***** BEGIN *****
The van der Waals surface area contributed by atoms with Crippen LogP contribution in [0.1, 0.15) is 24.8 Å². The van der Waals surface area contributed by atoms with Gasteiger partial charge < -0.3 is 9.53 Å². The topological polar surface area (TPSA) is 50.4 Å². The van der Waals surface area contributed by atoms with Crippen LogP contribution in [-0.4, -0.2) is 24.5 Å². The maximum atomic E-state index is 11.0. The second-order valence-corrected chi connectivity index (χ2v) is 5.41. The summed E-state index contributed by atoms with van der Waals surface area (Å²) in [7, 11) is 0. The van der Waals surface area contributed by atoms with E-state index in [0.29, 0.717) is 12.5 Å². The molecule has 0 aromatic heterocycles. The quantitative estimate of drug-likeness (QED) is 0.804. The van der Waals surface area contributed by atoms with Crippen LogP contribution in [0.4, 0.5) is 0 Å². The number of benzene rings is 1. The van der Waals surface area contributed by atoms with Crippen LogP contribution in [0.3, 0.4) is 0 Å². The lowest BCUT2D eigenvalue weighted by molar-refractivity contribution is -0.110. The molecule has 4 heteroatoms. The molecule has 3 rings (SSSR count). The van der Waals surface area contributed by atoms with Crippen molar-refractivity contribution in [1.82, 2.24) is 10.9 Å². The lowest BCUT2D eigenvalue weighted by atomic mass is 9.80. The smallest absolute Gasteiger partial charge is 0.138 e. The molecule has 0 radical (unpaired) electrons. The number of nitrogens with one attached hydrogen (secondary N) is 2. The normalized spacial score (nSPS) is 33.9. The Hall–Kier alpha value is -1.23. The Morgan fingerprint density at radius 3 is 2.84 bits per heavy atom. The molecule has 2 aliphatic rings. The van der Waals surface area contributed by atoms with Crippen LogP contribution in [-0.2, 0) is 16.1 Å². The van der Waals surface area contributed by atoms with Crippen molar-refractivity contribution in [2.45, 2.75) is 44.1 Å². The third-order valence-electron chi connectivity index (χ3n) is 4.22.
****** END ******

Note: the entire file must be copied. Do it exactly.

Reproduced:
The van der Waals surface area contributed by atoms with Crippen LogP contribution in [0.1, 0.15) is 24.8 Å². The van der Waals surface area contributed by atoms with Gasteiger partial charge < -0.3 is 9.53 Å². The topological polar surface area (TPSA) is 50.4 Å². The van der Waals surface area contributed by atoms with Crippen LogP contribution in [-0.4, -0.2) is 24.5 Å². The maximum atomic E-state index is 11.0. The second-order valence-corrected chi connectivity index (χ2v) is 5.41. The summed E-state index contributed by atoms with van der Waals surface area (Å²) in [7, 11) is 0. The van der Waals surface area contributed by atoms with E-state index in [0.29, 0.717) is 12.5 Å². The molecule has 0 aromatic heterocycles. The quantitative estimate of drug-likeness (QED) is 0.804. The van der Waals surface area contributed by atoms with Crippen LogP contribution in [0.4, 0.5) is 0 Å². The number of benzene rings is 1. The van der Waals surface area contributed by atoms with Crippen LogP contribution in [0.3, 0.4) is 0 Å². The lowest BCUT2D eigenvalue weighted by molar-refractivity contribution is -0.110. The molecule has 4 heteroatoms. The molecule has 3 rings (SSSR count). The van der Waals surface area contributed by atoms with Crippen molar-refractivity contribution in [1.82, 2.24) is 10.9 Å². The lowest BCUT2D eigenvalue weighted by atomic mass is 9.80. The smallest absolute Gasteiger partial charge is 0.138 e. The molecule has 0 radical (unpaired) electrons. The number of nitrogens with one attached hydrogen (secondary N) is 2. The normalized spacial score (nSPS) is 33.9. The Hall–Kier alpha value is -1.23. The Morgan fingerprint density at radius 3 is 2.84 bits per heavy atom. The molecule has 2 aliphatic rings. The van der Waals surface area contributed by atoms with Crippen LogP contribution in [-0.2, 0) is 16.1 Å². The van der Waals surface area contributed by atoms with Crippen molar-refractivity contribution in [2.45, 2.75) is 44.1 Å². The third-order valence-electron chi connectivity index (χ3n) is 4.22.